Who are you, and what do you do?
My name is Carrie Pumnea. I am the President/Owner of a freelance court reporting business that is primarily run out of Seattle, Washington. I have been in business for 22 years. We have independent contractors that work for our business, i.e. administrative staff, scopists, proofreaders, and other freelance court reporters. I cover multiple states within the United States, and I often take assignments outside of the United States.
My job is take down (write) proceedings in a pretrial setting, verbatim, and produce the written transcript for impeachment purposes and other future proceedings needed in a court setting. Court reporters are guardians of the record because of our impartiality and role within the justice process.
What has been one insight or lesson that has been most helpful in your career?
Failure and rejection is part of the growth in business. Persistence and tenacity can get you far. If you want to be successful in business, you’re going to have to accept rejection. If you run away from things because of the fear of rejection, you will have many, many regrets. Rejection should be interpreted as, “I am just not there yet,” and try again. Let rejection teach you to look at other opportunities, and when the time is right go for it again.
What has been your favorite mistake? A mistake that in retrospect led to a great lesson and progress.
I made the decision I didn’t like not being in control of my own business, and I decided I wanted to dip my toe into being a solo business owner. I wanted to take baby steps while I learned how to own and operate and manage a business. Instead of baby steps, I jumped off the ledge and prayed I would be able to fly. There was a lot of stress and anxiety in learning what I learned in a short time; in retrospect, had I known how difficult it would be, I likely never would have done it. I told myself over and over again, “I shouldn’t have done it,” but I am extremely happy I had the courage and tenacity to launch on my own, as my business continues to grow.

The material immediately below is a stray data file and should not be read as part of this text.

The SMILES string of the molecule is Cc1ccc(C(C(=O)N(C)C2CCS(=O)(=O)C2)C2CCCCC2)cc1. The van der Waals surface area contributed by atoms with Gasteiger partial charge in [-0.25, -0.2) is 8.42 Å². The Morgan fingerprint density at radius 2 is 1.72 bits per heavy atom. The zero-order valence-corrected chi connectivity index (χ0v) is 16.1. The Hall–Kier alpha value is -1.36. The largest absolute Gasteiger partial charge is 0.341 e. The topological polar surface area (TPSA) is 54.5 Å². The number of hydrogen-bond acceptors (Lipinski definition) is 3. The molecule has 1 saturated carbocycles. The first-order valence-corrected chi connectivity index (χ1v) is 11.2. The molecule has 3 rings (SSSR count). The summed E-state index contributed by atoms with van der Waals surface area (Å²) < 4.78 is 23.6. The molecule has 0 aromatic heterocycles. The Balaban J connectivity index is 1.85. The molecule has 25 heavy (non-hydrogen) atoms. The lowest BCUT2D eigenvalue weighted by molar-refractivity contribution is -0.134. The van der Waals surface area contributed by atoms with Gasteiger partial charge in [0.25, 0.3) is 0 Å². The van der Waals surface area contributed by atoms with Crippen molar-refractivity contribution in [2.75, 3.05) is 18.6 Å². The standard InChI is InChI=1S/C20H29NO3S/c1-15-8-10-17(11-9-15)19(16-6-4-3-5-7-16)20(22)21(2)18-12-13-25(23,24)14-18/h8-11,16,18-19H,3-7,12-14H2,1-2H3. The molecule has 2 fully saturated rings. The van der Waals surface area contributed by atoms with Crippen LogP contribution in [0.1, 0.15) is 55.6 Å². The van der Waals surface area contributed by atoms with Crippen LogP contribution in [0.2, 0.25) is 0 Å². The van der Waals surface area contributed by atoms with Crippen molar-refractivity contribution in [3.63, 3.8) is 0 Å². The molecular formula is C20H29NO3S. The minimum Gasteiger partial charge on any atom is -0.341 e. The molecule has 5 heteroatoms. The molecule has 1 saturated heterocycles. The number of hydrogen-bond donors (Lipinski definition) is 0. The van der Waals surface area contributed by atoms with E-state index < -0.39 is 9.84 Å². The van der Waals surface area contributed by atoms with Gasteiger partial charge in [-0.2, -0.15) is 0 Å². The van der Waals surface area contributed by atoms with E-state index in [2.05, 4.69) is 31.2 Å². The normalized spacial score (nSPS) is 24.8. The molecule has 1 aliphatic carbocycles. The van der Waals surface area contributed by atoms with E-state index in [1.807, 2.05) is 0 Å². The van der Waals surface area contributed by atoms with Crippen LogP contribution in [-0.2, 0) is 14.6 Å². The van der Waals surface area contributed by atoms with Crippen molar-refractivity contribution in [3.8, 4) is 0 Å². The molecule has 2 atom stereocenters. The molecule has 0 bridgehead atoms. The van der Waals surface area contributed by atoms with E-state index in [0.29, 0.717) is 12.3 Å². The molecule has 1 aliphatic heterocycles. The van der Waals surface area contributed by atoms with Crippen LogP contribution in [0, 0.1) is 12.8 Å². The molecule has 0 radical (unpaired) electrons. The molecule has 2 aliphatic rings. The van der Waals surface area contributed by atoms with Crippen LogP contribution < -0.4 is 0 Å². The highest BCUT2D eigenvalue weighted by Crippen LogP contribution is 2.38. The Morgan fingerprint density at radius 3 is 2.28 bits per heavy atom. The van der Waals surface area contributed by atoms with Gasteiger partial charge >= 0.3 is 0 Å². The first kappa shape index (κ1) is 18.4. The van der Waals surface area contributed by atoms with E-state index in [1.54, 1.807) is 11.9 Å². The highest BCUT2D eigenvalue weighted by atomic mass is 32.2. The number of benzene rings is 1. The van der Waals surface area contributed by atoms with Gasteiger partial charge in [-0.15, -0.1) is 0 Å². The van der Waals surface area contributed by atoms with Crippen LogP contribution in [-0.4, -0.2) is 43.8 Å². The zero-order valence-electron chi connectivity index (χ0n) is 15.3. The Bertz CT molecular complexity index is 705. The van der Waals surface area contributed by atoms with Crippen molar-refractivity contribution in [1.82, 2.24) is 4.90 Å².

Project forward ten years. How will your industry or field be fundamentally different then? What opportunities do you see?
The supply of court reporters is currently balanced with overall demand in the United States; however, the demand for court reporters will exceed supply within five years. New technologies will continue to impact all aspects of court reporting. The stenographic court reporting profession must act quickly to maximize opportunities and prove its long-term viability to the markets it serves. Court reporters will need to embrace technologies, especially since certain aspects of court reporting have changed temporarily with the Pandemic.
What are some bad recommendations you hear in your profession or area of expertise?
New technologies have been developed to assist the court reporting in producing an accurate record with better equipment and better software, but competing technologies are making headway. Increased emphasis on improving artificial intelligence and digital recording procedures and voice recognition software accuracy will occur when forecasted shortage of court reporters takes hold.
In the last two years, what have you become better at saying no to?
Trying to “do it all.”
What is the one book you recommend most often and why?
Great by Choice. This book outlines the myths and reality of what it takes to create lasting success in a fast-changing world based on three principles. Every business has to face external forces that it cannot predict nor control, and this book outlines key ideas of why some businesses are successful in the midst of uncertainty and chaos and why some are not.
What advice would you give a smart and ambitious recent college graduate? What advice should they ignore?
Discover yourself and be open to change. Nobody starts at the top. It takes hard work and dedication and persistence. And do not be afraid to take risks.
What is your favorite quote, one you aim to live by?
“Be positive, principled, proactive, and productive.